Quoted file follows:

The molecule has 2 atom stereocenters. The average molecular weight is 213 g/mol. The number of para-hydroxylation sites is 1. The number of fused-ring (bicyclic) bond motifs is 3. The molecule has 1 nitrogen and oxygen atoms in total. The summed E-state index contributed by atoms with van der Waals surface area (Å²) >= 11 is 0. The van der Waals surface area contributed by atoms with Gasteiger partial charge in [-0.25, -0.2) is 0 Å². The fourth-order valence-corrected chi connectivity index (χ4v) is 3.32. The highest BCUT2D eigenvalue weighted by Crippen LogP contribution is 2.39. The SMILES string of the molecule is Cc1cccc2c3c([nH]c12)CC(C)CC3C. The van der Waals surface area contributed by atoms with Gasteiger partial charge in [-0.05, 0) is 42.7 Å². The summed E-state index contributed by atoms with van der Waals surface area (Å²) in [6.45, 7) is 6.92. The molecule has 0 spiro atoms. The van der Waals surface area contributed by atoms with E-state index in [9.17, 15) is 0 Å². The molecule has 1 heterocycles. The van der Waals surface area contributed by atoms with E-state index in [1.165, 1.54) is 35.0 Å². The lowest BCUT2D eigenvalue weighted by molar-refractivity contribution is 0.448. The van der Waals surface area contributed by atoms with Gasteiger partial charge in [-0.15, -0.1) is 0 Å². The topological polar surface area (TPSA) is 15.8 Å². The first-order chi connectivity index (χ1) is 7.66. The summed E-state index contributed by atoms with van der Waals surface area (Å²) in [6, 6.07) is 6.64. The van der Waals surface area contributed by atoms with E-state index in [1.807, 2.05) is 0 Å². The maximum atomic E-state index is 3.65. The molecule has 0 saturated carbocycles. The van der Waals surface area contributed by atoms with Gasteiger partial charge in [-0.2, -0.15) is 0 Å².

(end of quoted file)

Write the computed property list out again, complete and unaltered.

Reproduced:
The molecule has 2 atom stereocenters. The average molecular weight is 213 g/mol. The number of para-hydroxylation sites is 1. The number of fused-ring (bicyclic) bond motifs is 3. The molecule has 1 nitrogen and oxygen atoms in total. The summed E-state index contributed by atoms with van der Waals surface area (Å²) >= 11 is 0. The van der Waals surface area contributed by atoms with Gasteiger partial charge in [-0.25, -0.2) is 0 Å². The fourth-order valence-corrected chi connectivity index (χ4v) is 3.32. The highest BCUT2D eigenvalue weighted by Crippen LogP contribution is 2.39. The SMILES string of the molecule is Cc1cccc2c3c([nH]c12)CC(C)CC3C. The van der Waals surface area contributed by atoms with Gasteiger partial charge in [-0.05, 0) is 42.7 Å². The summed E-state index contributed by atoms with van der Waals surface area (Å²) in [6.45, 7) is 6.92. The molecule has 0 spiro atoms. The van der Waals surface area contributed by atoms with E-state index in [9.17, 15) is 0 Å². The molecule has 1 heterocycles. The van der Waals surface area contributed by atoms with E-state index in [1.165, 1.54) is 35.0 Å². The lowest BCUT2D eigenvalue weighted by molar-refractivity contribution is 0.448. The van der Waals surface area contributed by atoms with Gasteiger partial charge in [-0.15, -0.1) is 0 Å². The topological polar surface area (TPSA) is 15.8 Å². The first-order chi connectivity index (χ1) is 7.66. The summed E-state index contributed by atoms with van der Waals surface area (Å²) in [6, 6.07) is 6.64. The van der Waals surface area contributed by atoms with E-state index in [1.807, 2.05) is 0 Å². The maximum atomic E-state index is 3.65. The molecule has 0 saturated carbocycles. The van der Waals surface area contributed by atoms with Gasteiger partial charge in [-0.2, -0.15) is 0 Å².